Induction of foaling simply because it is convenient for the mare owner, manager or veterinarian and not because of the presence of a medical problem with the foal or mare should be a crime that carries a mandatory life sentence! Induction of foaling results in a higher-than-normal number of dystocias (presentation problems), premature foals, and premature placental separations (“red bag” deliveries) than are seen with regular presentations. Do not induce foaling except in the face of a very clearly defined medical need, and only under strict veterinary supervision.

It is also important to note that while mammary gland development may be indicative of impending foaling (note that “waxing” is not a reliable indicator across the board, and other methods of prediction such as the one described in the article available by clicking here should be used), an absence of mammary development when in concert with prolonged gestation may be indicative of a problem with endophyte-infected fescue toxicity, and immediate veterinary involvement should be sought, as drug therapy (Domperidone) and other protocols (removal of the animal from the endophyte source) can be used to reverse the symptoms. Just to confuse the issue however, some mares do not show mammary development prior to foaling, and yet have not been exposed to endophyte-infected fescue!

Horses are not humans! They have different needs, and while the gestational period for humans is quite closely defined, there is a wide range of “normal” for the equine! Consequently, if you are reading this as a result of being concerned about your mares pregnancy duration, while we certainly encourage you to consult with your veterinarian to be on the safe side, you are, in all probability, merely losing sleep and worrying for no reason!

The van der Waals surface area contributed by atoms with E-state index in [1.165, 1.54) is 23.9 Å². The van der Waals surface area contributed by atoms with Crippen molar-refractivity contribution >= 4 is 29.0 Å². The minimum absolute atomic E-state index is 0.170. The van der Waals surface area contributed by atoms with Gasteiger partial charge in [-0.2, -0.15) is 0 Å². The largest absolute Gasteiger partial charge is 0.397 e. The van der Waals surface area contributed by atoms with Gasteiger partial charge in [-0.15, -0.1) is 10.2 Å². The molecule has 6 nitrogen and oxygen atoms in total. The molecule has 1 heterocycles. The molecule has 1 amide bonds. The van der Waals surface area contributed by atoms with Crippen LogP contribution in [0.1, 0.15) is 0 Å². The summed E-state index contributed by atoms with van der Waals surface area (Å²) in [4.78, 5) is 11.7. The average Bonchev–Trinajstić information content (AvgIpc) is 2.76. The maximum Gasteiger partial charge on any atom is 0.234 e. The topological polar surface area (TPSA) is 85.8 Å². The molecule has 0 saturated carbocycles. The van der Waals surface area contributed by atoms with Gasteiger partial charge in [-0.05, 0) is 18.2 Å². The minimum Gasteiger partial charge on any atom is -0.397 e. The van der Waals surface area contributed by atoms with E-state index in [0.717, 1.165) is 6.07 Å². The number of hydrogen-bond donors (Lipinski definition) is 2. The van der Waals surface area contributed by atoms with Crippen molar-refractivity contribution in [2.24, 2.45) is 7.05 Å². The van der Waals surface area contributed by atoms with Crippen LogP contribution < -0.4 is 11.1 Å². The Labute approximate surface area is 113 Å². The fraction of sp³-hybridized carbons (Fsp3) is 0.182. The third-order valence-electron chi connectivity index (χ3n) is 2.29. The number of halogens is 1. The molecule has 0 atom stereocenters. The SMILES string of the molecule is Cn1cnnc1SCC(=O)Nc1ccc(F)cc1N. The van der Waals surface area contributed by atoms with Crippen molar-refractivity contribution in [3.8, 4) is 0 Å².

Gestational Duration Surveys and Reports

Please enter the gestational duration in the applicable field for your colt (male – left table), or filly (female – right table) foal born alive.

Colt

Filly


Previous Survey Result

Early in the 2013 season, we started a new report based upon both gestational duration and sex of the foal. The previous survey, the results of which are shown below, ran from 2008 until early in the 2013 foaling season but did not differentiate between colts and fillies. It asked the question: What was the duration in days of your mare’s live-foal producing pregnancy?
All Results © Equine-Reproduction.com
Gestational DurationsThe statistic shown here – that over 20% of pregnancies were greater than 371 days in duration – is somewhat outside the normal statistical statement that the average gestational duration in the equine is 320-370 days. We suspect that there may be a heavier bias towards this longer duration in part because of the nature of the survey – by the Internet. It is quite possible that persons having mares carrying longer have done a search for information on gestational duration, have found this article, and have then returned once the mare has foaled to enter their data. This would obviously increase the overall percentage of mares showing a bias for greater duration. While the overall numbers of animals in the sample group (n=4212) likely precludes intentional bias, it is recommended that the higher than 371 statistic be viewed with caution, and used more in an educational manner to demonstrate that pregnancies can and do go greater than 371 days in duration and end successfully.